Adolescent pregnancy and childbearing is associated with diverse problems. It remains a major contributor to maternal and child mortality, and to the cycle of ill-health and poverty. It entails a high risk of maternal death for the adolescent, and the children of young mothers have higher levels of morbidity and mortality (UN, 2002). These adolescents and their children may experience repercussions in the present, as well as far into the future. Pregnancy and childbearing may cut short an adolescent’s education and threaten her economic prospects, employment opportunities and overall well-being. Adolescent mothers may pass on to their children a legacy of poor health, substandard education and subsistence living, creating a cycle of poverty that is hard to break (UN, 1998). Adolescent girls face considerable health risks during pregnancy and childbirth, accounting for 15% of the Global Burden of Disease (GBD) for maternal conditions and 13% of all maternal deaths.  Adolescents aged 15–19 years are twice as likely to die in childbirth and those under 15 are five times more likely to die in childbirth than women in their twenties (UNICEF, 2001b).  Infant and child mortality is also higher among children born to adolescent mothers (US Census Bureau, 1996).                                                                                                      Therefore, government and non-governmental organizations have attempted to address this via policies and other initiatives. Despite huge investments and refinement of these policies: Adolescents’ childbearing continues to reach crisis proportions in most African countries (UNFPA, 2010). It is against this backdrop that this study analysis the socio-economic consequences of childbearing among unmarried female adolescents in Kaduna North Local Government Area of Kaduna State.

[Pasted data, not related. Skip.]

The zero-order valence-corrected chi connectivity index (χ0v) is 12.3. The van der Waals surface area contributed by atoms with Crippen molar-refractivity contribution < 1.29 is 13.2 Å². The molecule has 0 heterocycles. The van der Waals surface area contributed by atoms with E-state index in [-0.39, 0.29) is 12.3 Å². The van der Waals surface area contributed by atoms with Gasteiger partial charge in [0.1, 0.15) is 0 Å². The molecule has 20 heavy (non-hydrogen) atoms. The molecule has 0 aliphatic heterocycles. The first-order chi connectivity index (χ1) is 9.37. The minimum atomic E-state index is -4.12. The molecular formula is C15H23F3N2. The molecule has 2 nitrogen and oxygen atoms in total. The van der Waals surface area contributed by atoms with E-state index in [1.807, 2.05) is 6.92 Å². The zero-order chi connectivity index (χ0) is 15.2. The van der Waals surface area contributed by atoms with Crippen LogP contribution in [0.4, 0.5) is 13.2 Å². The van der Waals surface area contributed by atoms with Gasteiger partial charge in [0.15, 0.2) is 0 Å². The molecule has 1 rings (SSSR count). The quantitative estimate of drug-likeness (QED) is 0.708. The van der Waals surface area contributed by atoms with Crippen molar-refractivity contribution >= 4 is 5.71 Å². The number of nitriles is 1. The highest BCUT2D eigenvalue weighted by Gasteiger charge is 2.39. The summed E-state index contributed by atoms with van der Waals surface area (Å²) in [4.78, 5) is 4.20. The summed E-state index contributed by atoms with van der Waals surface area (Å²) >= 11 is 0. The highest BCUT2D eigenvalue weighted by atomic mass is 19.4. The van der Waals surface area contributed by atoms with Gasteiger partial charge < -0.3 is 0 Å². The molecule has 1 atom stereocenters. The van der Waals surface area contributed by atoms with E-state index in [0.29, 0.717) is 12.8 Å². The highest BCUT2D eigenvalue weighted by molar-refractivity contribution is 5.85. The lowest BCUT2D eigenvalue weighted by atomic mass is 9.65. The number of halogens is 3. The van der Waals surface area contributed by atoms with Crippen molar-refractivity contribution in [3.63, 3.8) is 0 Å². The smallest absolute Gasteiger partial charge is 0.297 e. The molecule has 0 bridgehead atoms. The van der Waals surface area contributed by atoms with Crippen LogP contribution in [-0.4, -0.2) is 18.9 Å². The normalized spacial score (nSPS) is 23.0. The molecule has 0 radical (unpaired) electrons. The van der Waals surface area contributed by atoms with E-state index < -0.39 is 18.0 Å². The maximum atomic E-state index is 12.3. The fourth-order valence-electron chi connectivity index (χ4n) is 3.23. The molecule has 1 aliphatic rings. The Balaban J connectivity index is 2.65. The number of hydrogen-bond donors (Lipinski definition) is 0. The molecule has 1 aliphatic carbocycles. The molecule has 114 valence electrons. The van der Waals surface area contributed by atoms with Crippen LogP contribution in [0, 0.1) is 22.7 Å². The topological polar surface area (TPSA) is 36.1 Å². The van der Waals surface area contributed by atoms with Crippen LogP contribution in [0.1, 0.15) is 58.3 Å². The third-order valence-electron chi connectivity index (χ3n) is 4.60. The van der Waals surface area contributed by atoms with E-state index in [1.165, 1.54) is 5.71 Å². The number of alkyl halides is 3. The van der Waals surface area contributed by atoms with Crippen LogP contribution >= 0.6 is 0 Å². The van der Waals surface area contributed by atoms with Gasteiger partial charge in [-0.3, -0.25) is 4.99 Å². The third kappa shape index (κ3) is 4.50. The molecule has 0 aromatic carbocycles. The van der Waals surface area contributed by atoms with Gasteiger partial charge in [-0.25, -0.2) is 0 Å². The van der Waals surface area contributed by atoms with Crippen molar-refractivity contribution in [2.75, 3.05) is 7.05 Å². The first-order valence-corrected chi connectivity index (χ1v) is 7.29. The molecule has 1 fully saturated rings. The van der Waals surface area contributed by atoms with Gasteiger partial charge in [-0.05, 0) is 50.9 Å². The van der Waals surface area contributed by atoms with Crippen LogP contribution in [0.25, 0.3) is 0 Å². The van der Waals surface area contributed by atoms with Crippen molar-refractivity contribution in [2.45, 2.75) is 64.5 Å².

1.2       Statement of the Problem